In typical Jenny and Johnny fashion, though, the performers moved around the stage enough to let me vary my shots a little.
A very cool show, as always!
I adore Jenny Lewis. Been following her work for a while, from going to concerts here in SF to see her with Rilo Kiley, flying to Louisiana to see her at the House of Blues during her Acid Tongue tour, and last night, seeing her perform at the Great American Music Hall in San Francisco…from the front row no less!
Bridget may be a big Jenny fan, but she’s small in the height department, so getting the front row is critical for viewing the show (and killing your ears…agh). I thought I was close to the stage at the House of Blues, but wow, this time I was REALLY close. Close enough to set a drink down on the stage or even get a clear view of the set list. Awesome!
I’m never sure if cameras are allowed at venues that I have yet to visit, and this event was no exception. I therefore decided to limit myself to two of my smallest prime lenses to stay inconspicuous. Well, turns out photography was permitted without flash, so I was stuck to one shooting position in a sold out crowd with only two focal lengths at my disposal.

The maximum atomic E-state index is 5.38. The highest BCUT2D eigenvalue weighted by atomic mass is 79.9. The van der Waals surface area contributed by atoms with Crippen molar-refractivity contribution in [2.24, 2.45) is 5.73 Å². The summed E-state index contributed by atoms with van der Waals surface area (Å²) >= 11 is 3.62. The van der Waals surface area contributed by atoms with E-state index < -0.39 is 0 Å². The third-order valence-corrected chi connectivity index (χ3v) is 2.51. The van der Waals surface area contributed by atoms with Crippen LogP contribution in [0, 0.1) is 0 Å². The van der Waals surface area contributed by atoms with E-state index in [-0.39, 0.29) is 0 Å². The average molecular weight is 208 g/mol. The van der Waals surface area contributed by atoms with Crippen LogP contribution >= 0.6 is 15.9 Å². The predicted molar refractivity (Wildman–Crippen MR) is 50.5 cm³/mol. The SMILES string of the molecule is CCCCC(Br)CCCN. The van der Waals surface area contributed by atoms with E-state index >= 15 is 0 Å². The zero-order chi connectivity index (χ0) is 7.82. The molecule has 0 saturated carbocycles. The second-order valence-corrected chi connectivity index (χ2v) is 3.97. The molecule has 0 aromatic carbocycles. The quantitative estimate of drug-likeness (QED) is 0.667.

So it was either really really wide or moderate telephoto for the night. But hey, nothing sucks in light better than a fast prime, so I wasn’t complaining. =)
This is our “oh yeah, front row!” look.
The concert was a blast. Jenny was cute as ever, and her vocal talent and song writing is just amazing. Come back to San Francisco soon, Jenny!
Camera Specs: Nikon D300s + Nikkor AFS 50mm f/1.4G // Nikkor DX 10.5mm f/2.8
I don’t think I’d ever buy plane tickets only weeks before flying out for a one night stay halfway across the country where temperatures easily exceed 100 degrees Fahrenheit, only to spend hours in various airports along the way because cheap tickets mean many connecting flights. Unless of course, I’m going to see Jenny Lewis.